Data Security: Who's Stealing Your Stuff?Data Security: Who's Stealing Your Stuff?
According to Verizon's annual Data Breach Investigation Report, it's not the NSA or even a sys admin with superuser privileges like Edward Snowden that's the biggest threat.
July 15, 2013
OK, I'll admit it. I've had a strange fascination with the Edward Snowden story. I hasten to add that it's not because of the supposedly startling revelations about NSA snooping. I and many others pointed out some time ago that this was the logical outcome of the various anti-terrorism laws passed by Congress. I'm fascinated by how lax data security is at the National Security Agency.
The idea that a low-level contract admin, with only three months on the job, could abscond with four laptops loaded with highly classified information boggles my mind. I mean, your organization is a whole lot more secure, isn't it?
I was going to ask you that question, but it turns out that someone is already doing that. Verizon compiles an annual Data Breach Investigation Report in cooperation with 18 governmental and private organizations:
Australian Federal Police
CERT Insider Threat Center at Carnegie Mellon University
Consortium for Cybersecurity Action
Danish Ministry of Defence's Center for Cybersecurity
Danish National Police National IT Investigation Section
Dutch Police National High Tech Crime Unit
Electricity Sector Information Sharing and Analysis Center
European Cyber Crime Center
G-C Partners LLC
Spain's Guardia Civil Cybercrime Central Unit
Industrial Control Systems Cyber Emergency Response Team
Irish Reporting and Information Security Service
Malaysia Computer Emergency Response Team
National Cybersecurity and Communications Integration Center
US Computer Emergency Readiness Team
US Secret Service
The 2013 report (for incidents in 2012) covers more than 47,000 reported security incidents, 621 confirmed data disclosures, and at least 44 million compromised records. Remember that these are only the incidents that have been discovered (the report says 66 percent of breaches take "months or more" to discover) and reported (not everyone is willing to step up and say they've been breached).
The good news, in light of Snowden-like attacks, is that 92 percent of the confirmed data breaches (571, by my math) can be traced to outsiders. Don't feel too smug, though; 69 percent of the security incidents (32,430, again, by my math) can be traced to insiders.
Speaking of insiders, I hope you're clamping down on sys admins and other IT personnel with superuser privileges, but according to the report, you might be looking in the wrong place. "Data theft involving programmers, administrators, or executives certainly makes for interesting anecdotes, but is still less common in our overall dataset than incidents driven by employees with little to no technical aptitude or organizational power."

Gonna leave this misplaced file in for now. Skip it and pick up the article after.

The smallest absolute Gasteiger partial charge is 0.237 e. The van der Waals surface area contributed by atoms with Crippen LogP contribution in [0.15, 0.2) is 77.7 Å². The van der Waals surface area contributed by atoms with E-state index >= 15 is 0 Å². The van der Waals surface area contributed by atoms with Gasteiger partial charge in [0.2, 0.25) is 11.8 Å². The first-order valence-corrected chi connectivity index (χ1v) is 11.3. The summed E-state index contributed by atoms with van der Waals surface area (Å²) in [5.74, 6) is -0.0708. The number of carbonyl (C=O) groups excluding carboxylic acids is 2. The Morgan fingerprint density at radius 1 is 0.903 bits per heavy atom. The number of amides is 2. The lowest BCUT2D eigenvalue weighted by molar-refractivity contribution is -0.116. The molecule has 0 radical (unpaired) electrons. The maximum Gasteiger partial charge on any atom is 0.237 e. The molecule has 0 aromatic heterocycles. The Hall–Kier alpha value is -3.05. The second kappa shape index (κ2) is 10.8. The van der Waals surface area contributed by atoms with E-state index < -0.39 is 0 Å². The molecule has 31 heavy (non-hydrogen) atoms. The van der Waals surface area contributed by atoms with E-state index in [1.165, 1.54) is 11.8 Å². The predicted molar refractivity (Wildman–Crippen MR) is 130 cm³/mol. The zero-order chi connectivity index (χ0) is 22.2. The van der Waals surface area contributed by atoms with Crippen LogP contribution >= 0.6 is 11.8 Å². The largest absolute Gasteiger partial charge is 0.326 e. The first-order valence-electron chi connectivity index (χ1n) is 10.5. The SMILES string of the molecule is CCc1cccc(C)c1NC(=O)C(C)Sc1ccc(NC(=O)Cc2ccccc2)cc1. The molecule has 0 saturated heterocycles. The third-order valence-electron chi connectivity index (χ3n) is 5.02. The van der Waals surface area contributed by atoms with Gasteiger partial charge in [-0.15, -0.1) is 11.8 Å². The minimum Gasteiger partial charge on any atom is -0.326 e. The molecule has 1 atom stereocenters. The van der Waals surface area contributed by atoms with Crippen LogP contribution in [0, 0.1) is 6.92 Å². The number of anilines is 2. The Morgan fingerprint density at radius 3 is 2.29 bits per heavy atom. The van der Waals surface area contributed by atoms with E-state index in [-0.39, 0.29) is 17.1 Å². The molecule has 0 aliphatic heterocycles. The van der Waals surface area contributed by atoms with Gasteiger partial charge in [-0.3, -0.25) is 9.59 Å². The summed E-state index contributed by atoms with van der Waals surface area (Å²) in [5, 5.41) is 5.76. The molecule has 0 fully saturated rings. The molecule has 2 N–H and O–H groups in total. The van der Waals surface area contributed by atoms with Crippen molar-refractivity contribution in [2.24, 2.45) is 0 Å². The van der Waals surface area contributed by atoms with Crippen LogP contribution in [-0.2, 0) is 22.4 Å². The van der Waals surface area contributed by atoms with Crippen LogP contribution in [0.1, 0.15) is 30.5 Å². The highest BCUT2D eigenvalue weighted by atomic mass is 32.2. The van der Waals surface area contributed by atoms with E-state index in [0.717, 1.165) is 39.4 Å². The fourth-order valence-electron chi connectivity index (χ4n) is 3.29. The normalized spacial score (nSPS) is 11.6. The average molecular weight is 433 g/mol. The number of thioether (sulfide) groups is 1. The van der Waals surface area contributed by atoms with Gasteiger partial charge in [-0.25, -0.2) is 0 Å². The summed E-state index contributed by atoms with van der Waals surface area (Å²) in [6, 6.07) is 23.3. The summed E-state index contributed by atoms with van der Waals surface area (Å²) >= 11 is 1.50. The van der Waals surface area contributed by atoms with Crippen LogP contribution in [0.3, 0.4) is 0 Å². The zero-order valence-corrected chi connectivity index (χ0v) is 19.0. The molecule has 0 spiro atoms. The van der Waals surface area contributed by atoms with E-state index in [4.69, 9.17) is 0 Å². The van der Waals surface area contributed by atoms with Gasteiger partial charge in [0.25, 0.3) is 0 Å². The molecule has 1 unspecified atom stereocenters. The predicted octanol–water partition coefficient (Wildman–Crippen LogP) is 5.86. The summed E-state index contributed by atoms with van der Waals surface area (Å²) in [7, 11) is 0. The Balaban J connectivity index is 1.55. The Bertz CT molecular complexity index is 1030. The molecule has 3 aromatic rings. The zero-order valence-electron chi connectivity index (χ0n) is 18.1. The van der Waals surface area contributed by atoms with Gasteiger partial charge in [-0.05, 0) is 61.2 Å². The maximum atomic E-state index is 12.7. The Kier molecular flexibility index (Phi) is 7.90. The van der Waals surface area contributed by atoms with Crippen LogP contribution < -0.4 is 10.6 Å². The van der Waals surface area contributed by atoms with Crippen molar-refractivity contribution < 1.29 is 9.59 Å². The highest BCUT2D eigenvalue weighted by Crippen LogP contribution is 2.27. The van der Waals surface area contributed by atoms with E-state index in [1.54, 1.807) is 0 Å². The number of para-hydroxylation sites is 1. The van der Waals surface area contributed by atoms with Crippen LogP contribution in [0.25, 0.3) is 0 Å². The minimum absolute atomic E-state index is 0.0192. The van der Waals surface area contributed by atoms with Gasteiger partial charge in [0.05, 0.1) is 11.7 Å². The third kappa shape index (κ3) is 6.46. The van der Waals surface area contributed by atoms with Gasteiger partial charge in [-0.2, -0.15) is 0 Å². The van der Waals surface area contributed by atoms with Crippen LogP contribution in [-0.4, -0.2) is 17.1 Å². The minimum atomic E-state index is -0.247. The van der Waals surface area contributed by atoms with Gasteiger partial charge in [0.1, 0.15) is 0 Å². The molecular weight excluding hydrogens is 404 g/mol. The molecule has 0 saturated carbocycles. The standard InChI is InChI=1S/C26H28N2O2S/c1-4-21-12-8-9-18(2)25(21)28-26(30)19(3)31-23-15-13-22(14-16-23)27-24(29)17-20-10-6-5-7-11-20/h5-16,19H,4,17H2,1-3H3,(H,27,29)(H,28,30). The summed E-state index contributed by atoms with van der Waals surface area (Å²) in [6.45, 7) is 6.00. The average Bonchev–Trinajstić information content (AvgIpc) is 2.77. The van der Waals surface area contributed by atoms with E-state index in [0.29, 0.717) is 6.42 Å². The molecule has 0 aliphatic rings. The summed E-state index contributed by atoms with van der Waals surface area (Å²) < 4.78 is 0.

Sys admins were at fault in only 16 percent of the incidents, while 57 percent were attributable to end users. How do you spot the potential security threats among your employees?
"The CERT Insider Threat Center at the Carnegie Mellon University Software Engineering Institute has produced a body of research on the malicious insiders and their behavioral characteristics. According to their research, insiders intent on or considering malicious actions often exhibit identifiable characteristics and/or warning signs before engaging in those acts."
Here are some of the warning signs Verizon cited.
More than 30% of insiders engaging in IT sabotage had a prior arrest history. Note, however, this statistic may not be meaningful. For instance, a 2011 study found approximately 30% of U.S. adults have been arrested by age 23.
Exhibiting concerning behaviors at work like bragging about the damage they could do to the organization if they so desired. This is often traced to a catalyst event like being passed over for promotion.
Utilizing the organization's resources for a side business or having serious conversations with coworkers about starting a competing business.
Attempting to gain employees' passwords or to obtain access through trickery or exploitation of a trusted relationship (often called "social engineering").
In more than 70% of IP theft cases, insiders steal the information within 30 days of announcing their resignation. Changes in the pattern or quantity of information retrievals in that timeframe are potential indicators.
More than half of insiders committing IT sabotage were former employees who regained access via backdoors or corporate accounts that were never disabled.
Recognize any of that behavior?
There's a whole lot more in the report, including the methods used for breaches, incidents by market sector, and sources of state-sponsored breaches. You can download your own copy, but I'll warn you not to read it just before going to bed. It will cause nightmares.
About the Author(s)
You May Also Like
Hacking Your Digital Identity: How Cybercriminals Can and Will Get Around Your Authentication MethodsOct 26, 2023
Modern Supply Chain Security: Integrated, Interconnected, and Context-DrivenNov 06, 2023
How to Combat the Latest Cloud Security ThreatsNov 06, 2023
Reducing Cyber Risk in Enterprise Email Systems: It's Not Just Spam and PhishingNov 01, 2023
SecOps & DevSecOps in the CloudNov 06, 2023
How to Deploy Zero Trust for Remote Workforce Security
What Ransomware Groups Look for in Enterprise Victims
How to Use Threat Intelligence to Mitigate Third-Party Risk
Concerns Mount Over Ransomware, Zero-Day Bugs, and AI-Enabled Malware
Securing the Remote Worker: How to Mitigate Off-Site Cyberattacks
9 Traits You Need to Succeed as a Cybersecurity Leader
The Ultimate Guide to the CISSP
Quantifying the Gap Between Perceived Security and Comprehensive MITRE ATT&CK Coverage
The Evolving Ransomware Threat: What Business Leaders Should Know About Data Leakage
Managed Security and the 3rd Party Cyber Risk Opportunity Whitepaper